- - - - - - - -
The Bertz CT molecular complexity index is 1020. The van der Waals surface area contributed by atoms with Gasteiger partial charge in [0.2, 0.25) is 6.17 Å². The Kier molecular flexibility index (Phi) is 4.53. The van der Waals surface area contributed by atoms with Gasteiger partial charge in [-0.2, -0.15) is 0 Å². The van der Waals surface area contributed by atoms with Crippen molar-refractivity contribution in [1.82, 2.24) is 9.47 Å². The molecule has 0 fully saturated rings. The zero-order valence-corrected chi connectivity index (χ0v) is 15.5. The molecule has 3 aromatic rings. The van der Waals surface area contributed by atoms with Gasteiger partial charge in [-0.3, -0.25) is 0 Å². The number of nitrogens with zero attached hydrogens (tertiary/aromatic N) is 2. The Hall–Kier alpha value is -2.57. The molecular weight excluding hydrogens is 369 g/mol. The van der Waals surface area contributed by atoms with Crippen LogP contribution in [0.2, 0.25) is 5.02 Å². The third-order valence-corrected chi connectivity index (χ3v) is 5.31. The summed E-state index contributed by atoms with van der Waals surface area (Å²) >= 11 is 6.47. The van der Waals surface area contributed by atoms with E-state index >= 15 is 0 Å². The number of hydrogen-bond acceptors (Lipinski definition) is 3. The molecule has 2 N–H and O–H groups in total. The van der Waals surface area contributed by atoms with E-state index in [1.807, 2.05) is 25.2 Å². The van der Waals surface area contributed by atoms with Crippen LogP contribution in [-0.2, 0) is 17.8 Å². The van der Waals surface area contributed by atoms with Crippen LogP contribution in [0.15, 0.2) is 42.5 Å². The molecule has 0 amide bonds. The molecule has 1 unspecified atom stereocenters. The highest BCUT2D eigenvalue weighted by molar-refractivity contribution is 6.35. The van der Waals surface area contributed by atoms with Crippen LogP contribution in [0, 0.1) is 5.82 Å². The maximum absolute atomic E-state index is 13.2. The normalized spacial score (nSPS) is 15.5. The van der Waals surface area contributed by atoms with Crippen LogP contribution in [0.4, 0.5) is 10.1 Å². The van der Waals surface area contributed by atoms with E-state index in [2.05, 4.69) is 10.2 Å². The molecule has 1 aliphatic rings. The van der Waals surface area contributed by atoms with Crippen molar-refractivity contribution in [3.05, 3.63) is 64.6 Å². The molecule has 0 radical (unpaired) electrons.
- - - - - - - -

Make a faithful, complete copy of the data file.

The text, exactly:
The Bertz CT molecular complexity index is 1020. The van der Waals surface area contributed by atoms with Gasteiger partial charge in [0.2, 0.25) is 6.17 Å². The Kier molecular flexibility index (Phi) is 4.53. The van der Waals surface area contributed by atoms with Gasteiger partial charge in [-0.2, -0.15) is 0 Å². The van der Waals surface area contributed by atoms with Crippen molar-refractivity contribution in [1.82, 2.24) is 9.47 Å². The molecule has 0 fully saturated rings. The zero-order valence-corrected chi connectivity index (χ0v) is 15.5. The molecule has 3 aromatic rings. The van der Waals surface area contributed by atoms with Gasteiger partial charge in [-0.3, -0.25) is 0 Å². The number of nitrogens with zero attached hydrogens (tertiary/aromatic N) is 2. The Hall–Kier alpha value is -2.57. The molecular weight excluding hydrogens is 369 g/mol. The van der Waals surface area contributed by atoms with Crippen LogP contribution in [0.2, 0.25) is 5.02 Å². The third-order valence-corrected chi connectivity index (χ3v) is 5.31. The summed E-state index contributed by atoms with van der Waals surface area (Å²) >= 11 is 6.47. The van der Waals surface area contributed by atoms with E-state index >= 15 is 0 Å². The number of hydrogen-bond acceptors (Lipinski definition) is 3. The molecule has 2 N–H and O–H groups in total. The van der Waals surface area contributed by atoms with E-state index in [1.807, 2.05) is 25.2 Å². The van der Waals surface area contributed by atoms with Crippen LogP contribution in [-0.2, 0) is 17.8 Å². The van der Waals surface area contributed by atoms with Crippen LogP contribution in [0.15, 0.2) is 42.5 Å². The molecule has 0 amide bonds. The molecule has 1 unspecified atom stereocenters. The highest BCUT2D eigenvalue weighted by molar-refractivity contribution is 6.35. The van der Waals surface area contributed by atoms with Crippen LogP contribution in [0, 0.1) is 5.82 Å². The maximum absolute atomic E-state index is 13.2. The normalized spacial score (nSPS) is 15.5. The van der Waals surface area contributed by atoms with Crippen LogP contribution in [0.4, 0.5) is 10.1 Å². The van der Waals surface area contributed by atoms with E-state index in [2.05, 4.69) is 10.2 Å². The molecule has 1 aliphatic rings. The van der Waals surface area contributed by atoms with Crippen molar-refractivity contribution in [3.05, 3.63) is 64.6 Å². The molecule has 0 radical (unpaired) electrons.